Myths regarding seniors being unsafe drivers may have been busted by the Insurance Institute for Highway Safety’s (IIHS) February report.
According to the report, today’s senior drivers are less likely to be involved in car crashes than previous generations.
Russ Rader, spokesman for the institute, said the newest study should bring some relief to concerned drivers.
“The institute has been following the trends in older driver crashes and the latest study should ease fears that the aging baby boomers are a safety threat on the road,” he said.
The report states that fatal crash rates among drivers 70 and older dropped 42 percent between 1997 and 2012.
“The fatal crash rates are falling for all ages of drivers, but our study found that they fall faster for the oldest drivers during 1997 through 2012,” Rader said. “So if you look at fatal crashes per licensed driver, the crash rate fell 42 percent for 70 and older, but fell 30 percent for middle-aged drivers. (Rates) are improving across the board.”
Overall traffic-related fatalities, including drivers, passengers, motorcyclists and pedestrians, decreased by 31 percent.
“(Seniors) don’t drive drunk, the don’t text and they don’t speed,” Rader said. “They’re less of a risk to other drivers than younger drivers.”
Local seniors are of the mind that they are safer drivers than most.
“You have to be with all the idiots out there,” said Sara Armor, 87, of Marietta.
Armor said just because she’s older doesn’t mean she’s not safe, adding that when you become older you’re “more cautious and more alert” than many others.
She also believes that young drivers texting while getting behind the wheel is a big problem.
“There ought to be a way they can stop it,” she said, adding that seniors needed to “be a little more cautious” than usual while driving.
Anna Koon, a Marietta senior citizen, said she thinks seniors are safer because of the cost of being reckless.
“I think we’re safer because we’re afraid of losing our license,” she said. “When you get older, you’re afraid of losing it. I live in the country and I don’t know what I’d do (if I didn’t have my driver’s license).”
Koon added that seniors tend to be more aware of what’s around them.
“We’re focused on what we’re doing,” she said.
Likewise, Helen Whiteley, 74, of Whipple, said seniors are a little less distracted.
“I think you have to say to yourself, ‘You have to pay attention to the road,'” she said. “You have to pay attention to the road and keep your mind on the road…You can’t be distracted in the car. Things can happen so quickly that you really need to be alert.”
Some ways seniors can keep up with their driving skills is through the AARP driver’s safety class offered at the O’Neill Center, 333 Fourth St.
Connie Huntsman, executive director of the center, said many seniors participate in the course and get good information from it.
“We appreciate that seniors want to participate in the driving classes, and that they’re looking for ways to increase their awareness and make improvements in their defensive driving skills,” she said, adding that those who participate can get a decrease on their insurance costs.
The next driving class will be held at the O’Neill Center at 11:30 a.m. April 23. The cost is $15 per member and $20 for non-members.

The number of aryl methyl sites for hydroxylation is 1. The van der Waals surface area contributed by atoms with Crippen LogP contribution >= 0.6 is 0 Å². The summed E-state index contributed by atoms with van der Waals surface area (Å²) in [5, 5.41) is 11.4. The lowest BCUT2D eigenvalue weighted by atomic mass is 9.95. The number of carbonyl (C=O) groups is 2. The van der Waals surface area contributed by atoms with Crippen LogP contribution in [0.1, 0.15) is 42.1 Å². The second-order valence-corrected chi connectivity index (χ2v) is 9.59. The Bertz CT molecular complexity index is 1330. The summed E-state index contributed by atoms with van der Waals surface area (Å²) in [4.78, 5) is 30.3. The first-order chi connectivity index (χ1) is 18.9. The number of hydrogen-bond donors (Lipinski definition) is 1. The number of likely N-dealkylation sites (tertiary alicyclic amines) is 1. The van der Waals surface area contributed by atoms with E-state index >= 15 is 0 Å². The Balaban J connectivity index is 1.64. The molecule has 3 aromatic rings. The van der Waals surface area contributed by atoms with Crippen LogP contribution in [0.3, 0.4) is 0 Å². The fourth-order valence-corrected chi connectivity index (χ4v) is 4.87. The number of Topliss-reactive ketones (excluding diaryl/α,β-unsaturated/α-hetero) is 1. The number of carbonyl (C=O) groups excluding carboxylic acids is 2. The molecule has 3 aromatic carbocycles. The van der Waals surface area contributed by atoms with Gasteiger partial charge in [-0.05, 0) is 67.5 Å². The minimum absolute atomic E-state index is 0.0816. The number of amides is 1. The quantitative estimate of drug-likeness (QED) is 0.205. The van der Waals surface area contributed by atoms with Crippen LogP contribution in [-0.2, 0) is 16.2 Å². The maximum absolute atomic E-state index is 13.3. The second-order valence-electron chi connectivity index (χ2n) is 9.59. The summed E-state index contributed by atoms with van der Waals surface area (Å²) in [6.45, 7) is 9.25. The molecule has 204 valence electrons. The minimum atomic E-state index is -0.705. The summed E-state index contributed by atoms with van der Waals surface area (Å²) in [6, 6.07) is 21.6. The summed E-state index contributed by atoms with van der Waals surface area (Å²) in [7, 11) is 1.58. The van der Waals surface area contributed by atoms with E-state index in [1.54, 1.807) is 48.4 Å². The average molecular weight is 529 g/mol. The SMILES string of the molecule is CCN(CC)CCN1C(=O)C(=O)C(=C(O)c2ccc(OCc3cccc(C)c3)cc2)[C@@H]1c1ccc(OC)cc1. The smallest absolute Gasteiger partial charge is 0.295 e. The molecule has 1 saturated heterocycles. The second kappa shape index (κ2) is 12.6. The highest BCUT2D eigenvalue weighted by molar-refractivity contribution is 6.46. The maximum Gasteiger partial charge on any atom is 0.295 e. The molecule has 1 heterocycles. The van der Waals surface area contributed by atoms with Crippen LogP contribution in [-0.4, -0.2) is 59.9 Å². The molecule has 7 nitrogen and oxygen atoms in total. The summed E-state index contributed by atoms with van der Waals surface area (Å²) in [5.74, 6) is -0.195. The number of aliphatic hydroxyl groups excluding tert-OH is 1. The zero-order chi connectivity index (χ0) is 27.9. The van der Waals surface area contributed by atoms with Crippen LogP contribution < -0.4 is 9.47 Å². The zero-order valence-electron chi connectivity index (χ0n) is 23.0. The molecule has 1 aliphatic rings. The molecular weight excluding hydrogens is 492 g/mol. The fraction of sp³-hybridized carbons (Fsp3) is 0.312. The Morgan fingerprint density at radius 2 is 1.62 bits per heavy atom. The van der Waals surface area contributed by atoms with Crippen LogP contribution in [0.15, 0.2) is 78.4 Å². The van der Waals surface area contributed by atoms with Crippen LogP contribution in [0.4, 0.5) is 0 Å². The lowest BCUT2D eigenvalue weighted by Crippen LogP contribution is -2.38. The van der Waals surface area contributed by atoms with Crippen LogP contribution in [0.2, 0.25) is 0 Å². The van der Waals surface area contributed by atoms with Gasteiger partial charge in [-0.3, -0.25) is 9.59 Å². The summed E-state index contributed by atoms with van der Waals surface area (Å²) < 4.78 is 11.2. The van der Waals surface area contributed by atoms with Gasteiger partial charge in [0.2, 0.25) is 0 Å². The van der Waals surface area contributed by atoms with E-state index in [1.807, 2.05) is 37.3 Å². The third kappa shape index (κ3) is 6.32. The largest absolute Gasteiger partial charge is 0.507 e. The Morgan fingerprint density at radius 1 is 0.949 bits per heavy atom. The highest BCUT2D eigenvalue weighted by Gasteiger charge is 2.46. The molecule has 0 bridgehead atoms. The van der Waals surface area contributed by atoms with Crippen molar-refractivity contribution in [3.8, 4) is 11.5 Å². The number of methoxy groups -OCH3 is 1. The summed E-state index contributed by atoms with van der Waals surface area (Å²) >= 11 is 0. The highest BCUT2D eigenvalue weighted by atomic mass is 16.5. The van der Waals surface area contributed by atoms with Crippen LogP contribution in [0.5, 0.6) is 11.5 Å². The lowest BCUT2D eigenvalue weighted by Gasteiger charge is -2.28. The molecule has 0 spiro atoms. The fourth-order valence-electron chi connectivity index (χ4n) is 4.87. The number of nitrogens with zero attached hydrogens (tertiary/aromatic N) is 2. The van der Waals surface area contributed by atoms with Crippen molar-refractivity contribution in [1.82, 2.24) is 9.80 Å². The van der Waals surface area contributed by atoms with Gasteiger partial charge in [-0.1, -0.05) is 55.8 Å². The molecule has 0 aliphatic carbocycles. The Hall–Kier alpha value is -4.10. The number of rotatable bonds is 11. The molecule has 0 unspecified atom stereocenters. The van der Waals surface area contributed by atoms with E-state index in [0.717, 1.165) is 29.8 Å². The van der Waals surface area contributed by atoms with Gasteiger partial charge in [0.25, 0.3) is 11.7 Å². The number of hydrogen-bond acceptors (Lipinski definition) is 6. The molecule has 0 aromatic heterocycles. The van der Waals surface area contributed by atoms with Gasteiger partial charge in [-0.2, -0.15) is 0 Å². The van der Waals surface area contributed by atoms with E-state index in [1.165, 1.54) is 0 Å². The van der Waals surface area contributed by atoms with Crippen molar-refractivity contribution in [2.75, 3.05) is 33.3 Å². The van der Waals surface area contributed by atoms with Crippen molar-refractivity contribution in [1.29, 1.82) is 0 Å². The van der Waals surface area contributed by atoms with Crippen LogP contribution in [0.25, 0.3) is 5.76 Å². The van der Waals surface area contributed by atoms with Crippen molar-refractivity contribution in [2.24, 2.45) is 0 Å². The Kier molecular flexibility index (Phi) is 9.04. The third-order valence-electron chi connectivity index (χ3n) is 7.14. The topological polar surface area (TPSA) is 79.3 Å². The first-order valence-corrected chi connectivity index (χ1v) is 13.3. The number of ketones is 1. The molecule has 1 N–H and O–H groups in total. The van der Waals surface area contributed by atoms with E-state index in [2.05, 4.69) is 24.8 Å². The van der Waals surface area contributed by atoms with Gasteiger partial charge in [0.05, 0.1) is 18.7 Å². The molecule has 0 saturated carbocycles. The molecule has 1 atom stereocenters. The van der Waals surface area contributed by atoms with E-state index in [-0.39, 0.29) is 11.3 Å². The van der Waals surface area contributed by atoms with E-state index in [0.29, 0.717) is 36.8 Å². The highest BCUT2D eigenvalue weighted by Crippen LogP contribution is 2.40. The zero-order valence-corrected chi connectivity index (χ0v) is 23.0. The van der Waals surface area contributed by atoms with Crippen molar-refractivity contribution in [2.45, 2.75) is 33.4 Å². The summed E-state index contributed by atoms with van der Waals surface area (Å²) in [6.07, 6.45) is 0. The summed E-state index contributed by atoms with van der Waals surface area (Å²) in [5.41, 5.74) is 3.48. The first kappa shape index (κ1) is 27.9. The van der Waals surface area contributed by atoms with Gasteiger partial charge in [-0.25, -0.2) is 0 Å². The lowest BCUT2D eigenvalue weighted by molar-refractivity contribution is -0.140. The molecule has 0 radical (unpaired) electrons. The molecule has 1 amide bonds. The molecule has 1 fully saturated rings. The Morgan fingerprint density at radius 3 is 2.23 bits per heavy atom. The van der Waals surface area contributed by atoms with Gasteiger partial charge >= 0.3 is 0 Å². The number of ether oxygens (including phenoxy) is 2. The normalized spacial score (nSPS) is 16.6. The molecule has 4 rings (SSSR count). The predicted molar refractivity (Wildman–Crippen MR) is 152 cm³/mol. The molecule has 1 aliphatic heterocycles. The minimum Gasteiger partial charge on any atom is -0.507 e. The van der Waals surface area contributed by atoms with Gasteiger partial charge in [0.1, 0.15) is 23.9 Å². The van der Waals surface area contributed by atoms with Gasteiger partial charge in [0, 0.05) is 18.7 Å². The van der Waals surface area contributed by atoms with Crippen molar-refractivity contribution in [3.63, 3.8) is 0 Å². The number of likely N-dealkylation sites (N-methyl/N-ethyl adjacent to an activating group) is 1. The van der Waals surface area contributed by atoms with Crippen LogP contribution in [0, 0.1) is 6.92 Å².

Some challenges can face senior drivers, such as vision and hearing problems and slower reflexes.
AAA says vision is especially important for senior drivers, who need to rely on visual cues to prevent accidents. Vision gradually gets worse over time, and changes are hard to notice, which makes it important for senior drivers to have annual vision tests.
Senior drivers can also face slower reaction times, which arises from difficulty in integrating information from several sources at once. AAA says a driver will make 20 major decisions while driving, per mile of road, and often has half-a-second to react so as to avoid an accident. AAA says part of keeping reaction times high is taking care of the body and mind, which will reduce crashes.
Rader said that though seniors are more likely to be injured because they are more fragile, they are still keeping in good shape, which helps contribute to a decrease in crashes.
“What we see is that things are improving for older drivers,” Rader said. “They keep their licenses longer, they’re in better shape than they used to be, and older drivers tend to self regulate: they notice (impediments) and cut back on driving.”
Rader said the myth that “older drivers are a menace” on the road doesn’t hold much weight in light of the new findings and that cars being safer may also impact the numbers.
Whipple resident Casey Roberts, 22, said she thinks middle-aged drivers are the safest on the roads.
“I think it’s the early middle-aged people because they’ve been driving and they have pretty decent eyesight,” she said. “They know the roads and know what they’re supposed to be doing. I think the worst are the young drivers with the cell phones in their hands.”
Conversely, McConnelsville resident Pat Duff, 55, said she thinks the safest drivers vary.
“I think maybe some of the senior citizens drive better than younger ones because they have more experience,” she said, adding, “Maybe some young ones drive better because they can see better than senior citizens.”
Armor said she is proud to be an older driver.
“Life is what you make it,” she said. “If you’re going to sit down and twiddle your thumbs because you’re 50, forget it…Old age is what you make it; there’s not a guideline for old age.”
Huntsman said the study confirms something many probably already knew.
“I think the study shows what we already know about seniors: they’re more conscientious and understand the repercussions that happen as a result of their driving actions,” she said.